Let’s Do Some Lighting Today… (from the Archives)

Today’s update is one from the archives, but it is still a great post you will enjoy. Even includes a 16 minute video… bad audio, but you will get the ideas from the shoot. We are doing better audio for our next releases, but this is what it is.

I would like to take a few lines here to discuss the upcoming workshop schedule for next year. We are heading to new places and been invited back to some great places we visited this year. We are always looking for new cities and hosts to help us bring the workshops in. The workshops are very different for next year… and the workbook will be fantastic. Those of you who have taken the workshop will be able to download it from the member’s page as soon as it is finished… before the first of the year.

I also want to say that it has been a memorable year meeting all kinds of new people and making friends in cities far away. I wish I had more time to stay in touch with each and every one of you, but alas… However, if you have questions or want to share your work with us, please hit the Flickr group for Lighting Essentials. This group is for people who have taken the workshop or have the DVD.

Our next couple of Tech Sheets are ready and I think they may surprise you. The one for this Friday is a product shoot with lots of reflective surfaces. We accomplish a lot of finesse with only one light. And you can follow along with your own item and learn a lot about doing small item product photography.

If you haven’t checked out the Magazine in a while, we have big plans for it and it will be getting its own URL very soon. Let me know if you like the interviews and insights, I do like working on it.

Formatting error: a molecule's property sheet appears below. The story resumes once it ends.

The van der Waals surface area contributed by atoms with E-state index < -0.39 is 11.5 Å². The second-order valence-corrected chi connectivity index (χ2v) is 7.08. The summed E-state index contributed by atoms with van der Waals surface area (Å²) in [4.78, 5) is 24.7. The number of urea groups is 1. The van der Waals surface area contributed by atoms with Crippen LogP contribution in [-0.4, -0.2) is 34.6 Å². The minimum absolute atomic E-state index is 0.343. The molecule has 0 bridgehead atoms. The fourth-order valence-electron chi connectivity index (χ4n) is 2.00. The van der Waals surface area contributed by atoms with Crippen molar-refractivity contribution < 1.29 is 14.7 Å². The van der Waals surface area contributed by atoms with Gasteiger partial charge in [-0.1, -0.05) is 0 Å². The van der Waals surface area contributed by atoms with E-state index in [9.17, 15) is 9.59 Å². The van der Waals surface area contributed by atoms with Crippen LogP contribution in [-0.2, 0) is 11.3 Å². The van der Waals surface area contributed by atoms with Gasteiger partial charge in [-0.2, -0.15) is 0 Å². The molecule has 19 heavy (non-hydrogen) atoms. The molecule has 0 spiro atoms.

Be sure to see the previous post on shooting with two strobes on the beach… Not your typical two strobe setup.

So let’s jump back in time about a year (and 30 pounds for me) ago and take a look at three studio shoots with simple tools.

 

Here’s the movie: pardon on the ad that pops up – that’s not from me. When we went with Megavideo, they didn’t have this crap… you will have to close the window that pops with the free movies. I am very sorry about this new item they have introduced. I will be moving the movie to a new host very soon… but for now you will be annoyed. Sheesh

This video tutorial starts with a simple one umbrella and fill card headshot. I consider it a classic glamour look with flat light and dramatic fall off on the sides. We use a shiny fill card to open the shadows under the chin, lip, nose and eye sockets. It also lights up the eyes very well to present them in stunning color. Our model is Briana.

Gallery from first setup:

And a sample of the Contact Sheet:

Our second shot finds us using a piece of equipment for the first time. This is essentially one way I test out new equipment this same way: bring in a model and try the light by itself, then add fill and modifiers to see how the light reacts with it. In this case it is Megan’s DIY beauty dish. Amazing… an IKEA light reflector and a speedlight with a little ingenuity and super glue. Total price for this cool tool… > $10. We add fill cards and shiny cards, and I climb up on a small box for a somewhat different view. Below are some images from this setup.